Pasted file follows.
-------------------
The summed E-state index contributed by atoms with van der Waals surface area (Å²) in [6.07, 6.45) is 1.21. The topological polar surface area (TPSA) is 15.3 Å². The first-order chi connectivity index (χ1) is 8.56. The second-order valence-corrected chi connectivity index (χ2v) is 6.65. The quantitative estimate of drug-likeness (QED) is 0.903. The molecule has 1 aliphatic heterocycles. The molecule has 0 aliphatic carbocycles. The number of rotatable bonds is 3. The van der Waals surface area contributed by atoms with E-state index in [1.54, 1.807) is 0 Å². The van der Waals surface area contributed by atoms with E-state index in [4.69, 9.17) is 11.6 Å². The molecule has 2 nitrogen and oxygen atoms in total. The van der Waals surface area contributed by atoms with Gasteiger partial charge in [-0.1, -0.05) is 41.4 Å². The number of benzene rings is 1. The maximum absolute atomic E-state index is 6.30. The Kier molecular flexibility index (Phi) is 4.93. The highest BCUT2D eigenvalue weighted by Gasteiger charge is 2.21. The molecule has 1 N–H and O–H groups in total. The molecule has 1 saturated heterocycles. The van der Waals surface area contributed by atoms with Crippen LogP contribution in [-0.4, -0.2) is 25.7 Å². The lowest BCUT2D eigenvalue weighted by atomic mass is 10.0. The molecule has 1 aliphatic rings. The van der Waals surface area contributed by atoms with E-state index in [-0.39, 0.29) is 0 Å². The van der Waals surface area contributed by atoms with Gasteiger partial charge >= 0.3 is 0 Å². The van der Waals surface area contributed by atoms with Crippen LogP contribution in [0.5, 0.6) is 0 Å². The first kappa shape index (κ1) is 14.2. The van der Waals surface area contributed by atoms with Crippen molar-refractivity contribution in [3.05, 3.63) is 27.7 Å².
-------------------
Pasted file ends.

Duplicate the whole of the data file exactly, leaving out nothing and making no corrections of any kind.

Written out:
The summed E-state index contributed by atoms with van der Waals surface area (Å²) in [6.07, 6.45) is 1.21. The topological polar surface area (TPSA) is 15.3 Å². The first-order chi connectivity index (χ1) is 8.56. The second-order valence-corrected chi connectivity index (χ2v) is 6.65. The quantitative estimate of drug-likeness (QED) is 0.903. The molecule has 1 aliphatic heterocycles. The molecule has 0 aliphatic carbocycles. The number of rotatable bonds is 3. The van der Waals surface area contributed by atoms with E-state index in [1.54, 1.807) is 0 Å². The van der Waals surface area contributed by atoms with E-state index in [4.69, 9.17) is 11.6 Å². The molecule has 2 nitrogen and oxygen atoms in total. The van der Waals surface area contributed by atoms with Gasteiger partial charge in [-0.1, -0.05) is 41.4 Å². The number of benzene rings is 1. The maximum absolute atomic E-state index is 6.30. The Kier molecular flexibility index (Phi) is 4.93. The highest BCUT2D eigenvalue weighted by Gasteiger charge is 2.21. The molecule has 1 N–H and O–H groups in total. The molecule has 1 saturated heterocycles. The van der Waals surface area contributed by atoms with Crippen LogP contribution in [-0.4, -0.2) is 25.7 Å². The lowest BCUT2D eigenvalue weighted by atomic mass is 10.0. The molecule has 1 aliphatic rings. The van der Waals surface area contributed by atoms with E-state index in [-0.39, 0.29) is 0 Å². The van der Waals surface area contributed by atoms with Gasteiger partial charge >= 0.3 is 0 Å². The van der Waals surface area contributed by atoms with Crippen LogP contribution in [0.5, 0.6) is 0 Å². The first kappa shape index (κ1) is 14.2. The van der Waals surface area contributed by atoms with Crippen molar-refractivity contribution in [3.05, 3.63) is 27.7 Å².